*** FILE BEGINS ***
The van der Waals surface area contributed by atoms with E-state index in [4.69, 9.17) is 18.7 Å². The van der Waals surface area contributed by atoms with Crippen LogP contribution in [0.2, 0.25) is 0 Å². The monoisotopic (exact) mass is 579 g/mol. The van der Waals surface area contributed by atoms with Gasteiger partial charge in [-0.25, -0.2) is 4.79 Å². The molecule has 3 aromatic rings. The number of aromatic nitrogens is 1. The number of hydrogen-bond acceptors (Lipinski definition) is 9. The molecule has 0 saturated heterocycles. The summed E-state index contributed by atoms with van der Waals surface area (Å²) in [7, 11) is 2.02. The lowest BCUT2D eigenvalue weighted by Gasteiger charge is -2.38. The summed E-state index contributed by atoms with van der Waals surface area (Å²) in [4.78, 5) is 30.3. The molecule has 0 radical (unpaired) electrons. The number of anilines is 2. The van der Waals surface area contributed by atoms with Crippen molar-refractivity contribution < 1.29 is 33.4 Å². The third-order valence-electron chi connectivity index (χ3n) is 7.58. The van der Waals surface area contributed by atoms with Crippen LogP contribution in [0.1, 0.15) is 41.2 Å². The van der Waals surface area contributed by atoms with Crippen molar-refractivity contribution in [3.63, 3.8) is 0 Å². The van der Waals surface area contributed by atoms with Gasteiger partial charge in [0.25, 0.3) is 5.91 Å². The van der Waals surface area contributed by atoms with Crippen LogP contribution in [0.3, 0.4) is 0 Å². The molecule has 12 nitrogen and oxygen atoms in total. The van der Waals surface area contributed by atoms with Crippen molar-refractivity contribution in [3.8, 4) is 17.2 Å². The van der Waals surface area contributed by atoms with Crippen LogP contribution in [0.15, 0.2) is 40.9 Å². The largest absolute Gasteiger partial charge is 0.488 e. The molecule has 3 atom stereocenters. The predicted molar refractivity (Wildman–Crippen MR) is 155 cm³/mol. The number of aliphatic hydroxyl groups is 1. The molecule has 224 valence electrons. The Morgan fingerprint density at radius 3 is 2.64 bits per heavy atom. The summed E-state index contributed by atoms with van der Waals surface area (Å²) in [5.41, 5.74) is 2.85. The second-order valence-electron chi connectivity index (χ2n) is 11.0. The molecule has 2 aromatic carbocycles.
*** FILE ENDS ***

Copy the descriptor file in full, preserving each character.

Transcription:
The van der Waals surface area contributed by atoms with E-state index in [4.69, 9.17) is 18.7 Å². The van der Waals surface area contributed by atoms with Crippen LogP contribution in [0.2, 0.25) is 0 Å². The monoisotopic (exact) mass is 579 g/mol. The van der Waals surface area contributed by atoms with Gasteiger partial charge in [-0.25, -0.2) is 4.79 Å². The molecule has 3 aromatic rings. The number of aromatic nitrogens is 1. The number of hydrogen-bond acceptors (Lipinski definition) is 9. The molecule has 0 saturated heterocycles. The summed E-state index contributed by atoms with van der Waals surface area (Å²) in [7, 11) is 2.02. The lowest BCUT2D eigenvalue weighted by Gasteiger charge is -2.38. The summed E-state index contributed by atoms with van der Waals surface area (Å²) in [4.78, 5) is 30.3. The molecule has 0 radical (unpaired) electrons. The number of anilines is 2. The van der Waals surface area contributed by atoms with Crippen molar-refractivity contribution < 1.29 is 33.4 Å². The third-order valence-electron chi connectivity index (χ3n) is 7.58. The van der Waals surface area contributed by atoms with Crippen LogP contribution in [0.1, 0.15) is 41.2 Å². The van der Waals surface area contributed by atoms with Crippen molar-refractivity contribution in [3.63, 3.8) is 0 Å². The van der Waals surface area contributed by atoms with Gasteiger partial charge in [0.25, 0.3) is 5.91 Å². The van der Waals surface area contributed by atoms with Crippen LogP contribution in [0.3, 0.4) is 0 Å². The molecule has 12 nitrogen and oxygen atoms in total. The van der Waals surface area contributed by atoms with Crippen molar-refractivity contribution in [3.8, 4) is 17.2 Å². The van der Waals surface area contributed by atoms with Crippen LogP contribution in [0.15, 0.2) is 40.9 Å². The largest absolute Gasteiger partial charge is 0.488 e. The molecule has 3 atom stereocenters. The predicted molar refractivity (Wildman–Crippen MR) is 155 cm³/mol. The number of aliphatic hydroxyl groups is 1. The molecule has 224 valence electrons. The Morgan fingerprint density at radius 3 is 2.64 bits per heavy atom. The summed E-state index contributed by atoms with van der Waals surface area (Å²) in [5.41, 5.74) is 2.85. The second-order valence-electron chi connectivity index (χ2n) is 11.0. The molecule has 2 aromatic carbocycles.